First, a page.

My fourth submission of love is some pretty great advice for those days when you just want to yell and scream your kids into submission. Hannah’s advice for handling sibling fights will not only (possibly) calm your kids down, but it gives you an opportunity to give them a nice compliment at the same time as disrupting a fight. Two birds with one stone. I like it.
Hannah blogs over A Quiet Spot. She mothers and home-educates her three children full-time. They live in Austin and love it.
They know EXACTLY how to push each other’s buttons. The older one provokes, exhibiting mastery of the passive aggressor. The younger one,certain as the sun rising tomorrow, reacts, with considerable volume. It’s like a beautifully choreographed ballet, except that the audience (me) wants to storm out of the theater in a riotous one-woman mob.
Moments like this? Irregular and golden.
You know what, though? I’ve been down this road before. When Ian and Eliza were at these ages and stages (see below), they danced the very same pas de deux. He’d provoke; she’d react. I could never understand why he found it so satisfying to elicit screeches and tears from his sister, and more than once, I wanted to bellow in my exasperation, “YOU are SO MEAN! You are a MEAN CHILD!”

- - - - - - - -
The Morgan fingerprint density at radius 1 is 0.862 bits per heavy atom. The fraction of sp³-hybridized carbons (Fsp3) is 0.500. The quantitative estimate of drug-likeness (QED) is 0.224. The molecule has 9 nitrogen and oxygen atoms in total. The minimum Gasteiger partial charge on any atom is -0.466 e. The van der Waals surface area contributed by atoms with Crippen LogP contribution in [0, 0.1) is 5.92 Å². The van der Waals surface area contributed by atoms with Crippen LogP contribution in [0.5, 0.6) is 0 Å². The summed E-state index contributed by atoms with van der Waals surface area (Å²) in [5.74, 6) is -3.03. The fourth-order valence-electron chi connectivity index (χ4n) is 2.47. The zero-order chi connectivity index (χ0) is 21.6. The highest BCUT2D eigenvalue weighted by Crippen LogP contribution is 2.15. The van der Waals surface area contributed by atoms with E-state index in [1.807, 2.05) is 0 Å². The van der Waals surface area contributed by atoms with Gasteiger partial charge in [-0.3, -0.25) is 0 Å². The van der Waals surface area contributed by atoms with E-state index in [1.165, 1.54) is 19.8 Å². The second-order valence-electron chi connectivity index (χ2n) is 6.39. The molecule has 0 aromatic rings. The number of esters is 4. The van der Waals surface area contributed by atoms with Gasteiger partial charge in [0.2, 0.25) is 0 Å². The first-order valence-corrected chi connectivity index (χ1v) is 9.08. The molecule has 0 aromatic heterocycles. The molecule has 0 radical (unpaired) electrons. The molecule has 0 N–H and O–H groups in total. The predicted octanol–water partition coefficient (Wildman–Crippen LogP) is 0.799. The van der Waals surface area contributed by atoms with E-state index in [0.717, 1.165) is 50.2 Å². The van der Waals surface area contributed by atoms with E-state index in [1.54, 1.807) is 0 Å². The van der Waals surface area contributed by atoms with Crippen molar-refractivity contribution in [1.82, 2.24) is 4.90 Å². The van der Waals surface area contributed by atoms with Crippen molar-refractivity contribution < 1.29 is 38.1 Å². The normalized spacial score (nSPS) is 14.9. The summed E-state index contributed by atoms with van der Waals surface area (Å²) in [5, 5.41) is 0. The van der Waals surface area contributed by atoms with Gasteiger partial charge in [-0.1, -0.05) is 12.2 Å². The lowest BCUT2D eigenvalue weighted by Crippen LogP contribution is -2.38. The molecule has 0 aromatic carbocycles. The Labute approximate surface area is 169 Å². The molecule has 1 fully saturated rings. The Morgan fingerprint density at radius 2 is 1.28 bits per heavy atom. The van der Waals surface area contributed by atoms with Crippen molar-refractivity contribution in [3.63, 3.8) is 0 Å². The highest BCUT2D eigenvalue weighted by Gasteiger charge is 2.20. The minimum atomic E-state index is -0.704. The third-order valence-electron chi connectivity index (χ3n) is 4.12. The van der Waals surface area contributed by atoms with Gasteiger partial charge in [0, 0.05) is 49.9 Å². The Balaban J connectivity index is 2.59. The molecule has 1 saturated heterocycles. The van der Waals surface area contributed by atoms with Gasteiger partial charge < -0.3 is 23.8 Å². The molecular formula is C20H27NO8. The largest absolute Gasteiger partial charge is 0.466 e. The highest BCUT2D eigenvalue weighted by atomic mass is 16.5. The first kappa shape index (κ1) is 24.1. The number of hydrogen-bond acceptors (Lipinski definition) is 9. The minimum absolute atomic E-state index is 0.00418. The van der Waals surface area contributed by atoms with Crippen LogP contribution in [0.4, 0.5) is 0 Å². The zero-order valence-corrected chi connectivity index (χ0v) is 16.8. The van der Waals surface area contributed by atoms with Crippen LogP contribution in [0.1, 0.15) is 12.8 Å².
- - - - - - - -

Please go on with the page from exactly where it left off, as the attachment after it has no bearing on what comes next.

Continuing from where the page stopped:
Which I want to do sometimes now, since the former “victim” has become the new “tormentor.”
Here’s what I learned: Right when those angry words are buzzing on the tip of my tongue is the perfect moment to speak the unseen truth. To walk by faith and not by sight. To look past the behavior and see the heart.
“You are NOT a mean person,” I would say to my son. “You have the capacity to be very kind. Teasing your sister like that is not worthy of who you are.”
Speaking those words helped me believe their truth, and hopefully taught him that my love for him meant my seeing the best in him, even when he kept it hidden.
And now? Fights between the older two are pretty rare, I realized the other day. Not extinct, just not a part of our daily reality as they once were. They tend to hang together as a team. Which gives me hope for my darling daughters, next time I’m tempted to post them on Craig’s List.
(Do I even need to tell you I’m kidding?)